## Cautions for the Transitive Property

Although the transitive property seems pretty straight forward, there are some things to be careful of when using it to avoid errors in logic and misuse of the property. For instance, suppose three people are running in a race. Call them persons A, B, and C. In the race, they finish in the order A, B, C.

Now, suppose a friend of yours missed the race but heard that person A beat person B, and person B beat person *C*. They ask you if person A beat person C. You tell them that they already have all the information they need to answer their own question.

By the transitive property, in this specific race, A beat B, and B beat C, so it must be the case that A beat C. This is a correct use of the transitive property, and all the logic involved is correct. However, suppose your friend says that what they meant to ask was if person A would beat person C in an upcoming race. If you were to reply that person A would beat person C because the transitive property says that A beat B, and B beat C, this would not be the correct use of the transitive property.

The reason why this is incorrect is because this race is an isolated incident. The results don't guarantee that A will always beat B or B will always beat C, so we can't guarantee that A will always beat C. In other words, we can't apply the transitive property to answer your friend's question about an upcoming race. The property can only be applied to that specific incident. Therefore, we see that though the transitive property is fairly simple and straightforward, we have to be careful when, where, and how we apply it.

## Examples

Let's look at some additional examples.

Suppose you're in math class, and the teacher tells you that a line *L1* is parallel to another line *L2*. She then goes on to say that line *L2* is parallel to a third line *L3*. As she continues lecturing, you stop to think. What can you say about the relationship between line *L1* and line *L3*?

Ah-ha! This is a case for the transitive property! Since *L1* is parallel to *L2* and *L2* is parallel to *L3*, it must be the case that *L1* is parallel to *L3*. You raise your hand to tell the teacher, and she's quite impressed with your observation!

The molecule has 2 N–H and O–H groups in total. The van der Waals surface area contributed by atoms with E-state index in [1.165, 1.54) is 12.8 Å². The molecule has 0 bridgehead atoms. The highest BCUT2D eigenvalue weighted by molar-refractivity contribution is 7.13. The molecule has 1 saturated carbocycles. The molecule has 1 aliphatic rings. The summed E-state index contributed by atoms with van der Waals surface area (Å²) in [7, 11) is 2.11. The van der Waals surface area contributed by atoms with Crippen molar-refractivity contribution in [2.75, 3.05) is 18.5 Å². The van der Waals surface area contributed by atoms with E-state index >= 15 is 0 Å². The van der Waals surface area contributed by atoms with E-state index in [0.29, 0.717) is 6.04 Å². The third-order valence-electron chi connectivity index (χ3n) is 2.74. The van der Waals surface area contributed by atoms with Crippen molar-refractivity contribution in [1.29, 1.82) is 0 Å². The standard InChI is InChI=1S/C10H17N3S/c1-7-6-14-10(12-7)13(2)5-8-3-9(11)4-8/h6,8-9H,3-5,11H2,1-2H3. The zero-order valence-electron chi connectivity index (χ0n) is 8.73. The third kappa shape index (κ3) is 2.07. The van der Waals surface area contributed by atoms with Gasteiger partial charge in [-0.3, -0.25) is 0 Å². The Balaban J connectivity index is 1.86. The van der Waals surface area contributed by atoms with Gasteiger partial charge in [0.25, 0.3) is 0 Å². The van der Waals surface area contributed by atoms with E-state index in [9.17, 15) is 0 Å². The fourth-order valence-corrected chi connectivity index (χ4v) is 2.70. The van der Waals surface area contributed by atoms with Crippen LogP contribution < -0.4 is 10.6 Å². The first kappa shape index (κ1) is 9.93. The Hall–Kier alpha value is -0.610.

Okay, one more time!

Suppose you were told that teams 1, 2, and 3 are playing in a tournament. In the first game, team 1 beat team 2. In the second game, team 2 beat team 3. In the third game, team 1 will play team 3. Since team 1 beat team 2, and team 2 beat team 3 in the first two games, can we use the transitive property to conclude that team 1 will beat team 3 in the third game? If you're thinking no, then you're right. This is one of those instances where we can't apply the transitive property! How team 1 will fare against team 3 can't be guaranteed based on the previous 2 games (otherwise, gambling and betting would be a lot easier, as would fortune telling!). This is another example illustrating that we have to be careful not to use the transitive property inappropriately.

## Lesson Summary

In mathematics, the **transitive property** states that:

If *a* = *b* and *b* = *c*, then *a* = *c*

In other words, if *a* is related to *b* by some property, and *b* is related to *c* by the same property, then *a* is related to *c* by that property. The transitive property is a straightforward and simple property, and it can be used in many real-world applications. However, it pays to be careful when determining whether or not it applies to some instances. The more we work with it, the easier this determination will become, so make sure to keep practicing!